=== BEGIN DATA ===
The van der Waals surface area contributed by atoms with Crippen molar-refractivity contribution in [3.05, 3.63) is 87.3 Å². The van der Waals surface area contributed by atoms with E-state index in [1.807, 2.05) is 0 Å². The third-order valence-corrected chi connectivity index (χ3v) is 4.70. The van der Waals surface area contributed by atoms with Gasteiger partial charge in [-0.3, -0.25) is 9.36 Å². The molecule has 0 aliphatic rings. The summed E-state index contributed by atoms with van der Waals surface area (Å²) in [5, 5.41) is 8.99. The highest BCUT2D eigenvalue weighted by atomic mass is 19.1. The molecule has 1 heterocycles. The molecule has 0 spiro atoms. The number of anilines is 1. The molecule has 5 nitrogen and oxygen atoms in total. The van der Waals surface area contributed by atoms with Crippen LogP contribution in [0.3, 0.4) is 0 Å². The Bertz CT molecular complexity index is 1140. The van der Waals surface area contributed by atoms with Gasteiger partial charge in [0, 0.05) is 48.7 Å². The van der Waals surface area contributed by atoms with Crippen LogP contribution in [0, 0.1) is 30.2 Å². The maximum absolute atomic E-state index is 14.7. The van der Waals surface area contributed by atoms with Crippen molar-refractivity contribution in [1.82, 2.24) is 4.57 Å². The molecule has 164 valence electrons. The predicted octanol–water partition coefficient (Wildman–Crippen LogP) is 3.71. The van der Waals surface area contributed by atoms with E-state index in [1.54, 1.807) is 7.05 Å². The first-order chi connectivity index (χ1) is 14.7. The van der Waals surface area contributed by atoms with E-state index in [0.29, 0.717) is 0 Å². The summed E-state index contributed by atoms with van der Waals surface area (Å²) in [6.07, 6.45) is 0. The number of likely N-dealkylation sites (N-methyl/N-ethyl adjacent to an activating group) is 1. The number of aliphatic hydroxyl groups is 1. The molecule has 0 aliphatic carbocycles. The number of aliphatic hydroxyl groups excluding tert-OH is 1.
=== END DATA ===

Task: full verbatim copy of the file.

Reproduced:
The van der Waals surface area contributed by atoms with Crippen molar-refractivity contribution in [3.05, 3.63) is 87.3 Å². The van der Waals surface area contributed by atoms with E-state index in [1.807, 2.05) is 0 Å². The third-order valence-corrected chi connectivity index (χ3v) is 4.70. The van der Waals surface area contributed by atoms with Gasteiger partial charge in [-0.3, -0.25) is 9.36 Å². The molecule has 0 aliphatic rings. The summed E-state index contributed by atoms with van der Waals surface area (Å²) in [5, 5.41) is 8.99. The highest BCUT2D eigenvalue weighted by atomic mass is 19.1. The molecule has 1 heterocycles. The molecule has 0 spiro atoms. The number of anilines is 1. The molecule has 5 nitrogen and oxygen atoms in total. The van der Waals surface area contributed by atoms with Crippen LogP contribution in [0.3, 0.4) is 0 Å². The Bertz CT molecular complexity index is 1140. The van der Waals surface area contributed by atoms with Gasteiger partial charge in [0, 0.05) is 48.7 Å². The van der Waals surface area contributed by atoms with Crippen LogP contribution in [0, 0.1) is 30.2 Å². The maximum absolute atomic E-state index is 14.7. The van der Waals surface area contributed by atoms with Crippen molar-refractivity contribution in [1.82, 2.24) is 4.57 Å². The molecule has 164 valence electrons. The predicted octanol–water partition coefficient (Wildman–Crippen LogP) is 3.71. The van der Waals surface area contributed by atoms with E-state index in [1.54, 1.807) is 7.05 Å². The first-order chi connectivity index (χ1) is 14.7. The van der Waals surface area contributed by atoms with E-state index in [0.29, 0.717) is 0 Å². The summed E-state index contributed by atoms with van der Waals surface area (Å²) in [6.07, 6.45) is 0. The number of likely N-dealkylation sites (N-methyl/N-ethyl adjacent to an activating group) is 1. The number of aliphatic hydroxyl groups is 1. The molecule has 0 aliphatic carbocycles. The number of aliphatic hydroxyl groups excluding tert-OH is 1.